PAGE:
Eventually, the bike and the rider made it, but not before spending way too much time for a very simple ask. Since bike places on a train are numbered, much like seating, it is unfathomable that building such a function is so difficult, Once this “feature” is actually fixed, the Deutsche Bahn can actually advertise their 151th green initiative: take your bike on the train without spending hours of compute cycles in trying to find a train.

Cycling Purchases vs. Cycling Time

2019 was a year of much travel. Roughly 3 months that year were spent in hotels, and both airline and hotel loyalty cards were maxed out. When you live in a hotel or on a plane, your cycling time is reduced, but another effect could be seen: cycling-related purchases increase significantly.

You spend a lot of time before SARS-CoV-19 hit trying to understand why you were collecting bike related components and making changes to perfectly great bikes while riding a lot less. As soon as the global pandemic hit, countries restricted travel, and you stopped flying non-stop, your cycling-related purchases came to an almost grinding halt. Of course, here and there you still need the odd replacement tube or a USB light, but your cycling-related spending quickly approached zero and time in the saddle increased significantly.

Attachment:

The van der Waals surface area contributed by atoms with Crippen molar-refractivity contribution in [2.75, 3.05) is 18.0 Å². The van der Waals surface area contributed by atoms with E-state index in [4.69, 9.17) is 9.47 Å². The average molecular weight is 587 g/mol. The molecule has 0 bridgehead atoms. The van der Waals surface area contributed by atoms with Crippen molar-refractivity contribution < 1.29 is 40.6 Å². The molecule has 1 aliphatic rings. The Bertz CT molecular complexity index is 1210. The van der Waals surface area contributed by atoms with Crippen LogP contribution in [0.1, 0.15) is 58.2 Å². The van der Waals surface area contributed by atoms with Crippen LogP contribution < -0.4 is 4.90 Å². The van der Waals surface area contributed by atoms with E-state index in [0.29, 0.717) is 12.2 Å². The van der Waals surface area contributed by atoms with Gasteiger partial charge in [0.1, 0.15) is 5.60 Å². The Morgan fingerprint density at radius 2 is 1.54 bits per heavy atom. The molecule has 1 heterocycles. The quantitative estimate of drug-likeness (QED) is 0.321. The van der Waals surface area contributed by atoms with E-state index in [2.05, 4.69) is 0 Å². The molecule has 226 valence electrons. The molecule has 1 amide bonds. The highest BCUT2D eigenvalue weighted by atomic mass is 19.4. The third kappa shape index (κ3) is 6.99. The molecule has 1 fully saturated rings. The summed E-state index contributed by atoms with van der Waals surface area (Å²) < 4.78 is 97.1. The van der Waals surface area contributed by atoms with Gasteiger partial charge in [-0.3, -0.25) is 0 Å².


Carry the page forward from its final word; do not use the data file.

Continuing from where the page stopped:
Why is it the case that when you cycle less, you spend more money on bikes and when you actually ride your bike, your spending goes down?

The obvious answer is The Internet. Jokes aside, buying cycling gear has become a very easy itch to scratch. It can be done from anywhere with a few clicks of the mouse. When are travel, when you spend a lot of time in an office or hotel, trying to stay connected with the cycling world means that you inevitably find things that look interesting. ECommerce now makes it almost too easy, frictionless if you will, to satisfy that hunger to be connected to the the bike. So you click. The box arrives often before you do and is waiting for you. But how long do you take to install or use your purchases?

This is when you realize that frictionless is not always the best strategy for a healthy bank account. Adding some friction actually makes you think about your spending and will eventually get you more time on the bike than in the workshop. In fact, the goal for cycling should be to spend more time riding the bike than working on the bike (which inevitably follows once you buy some bike components).

And honestly, your bikes are fine. As long as it rolls and you can ride it, you should prioritize riding over buying. Add friction by sitting on the saddle, two hands on the handlebar, pedals pushed up and down and let the wind blow through. This is a form of friction since with two hands on the handlebar, you can not type and click “Buy Now”.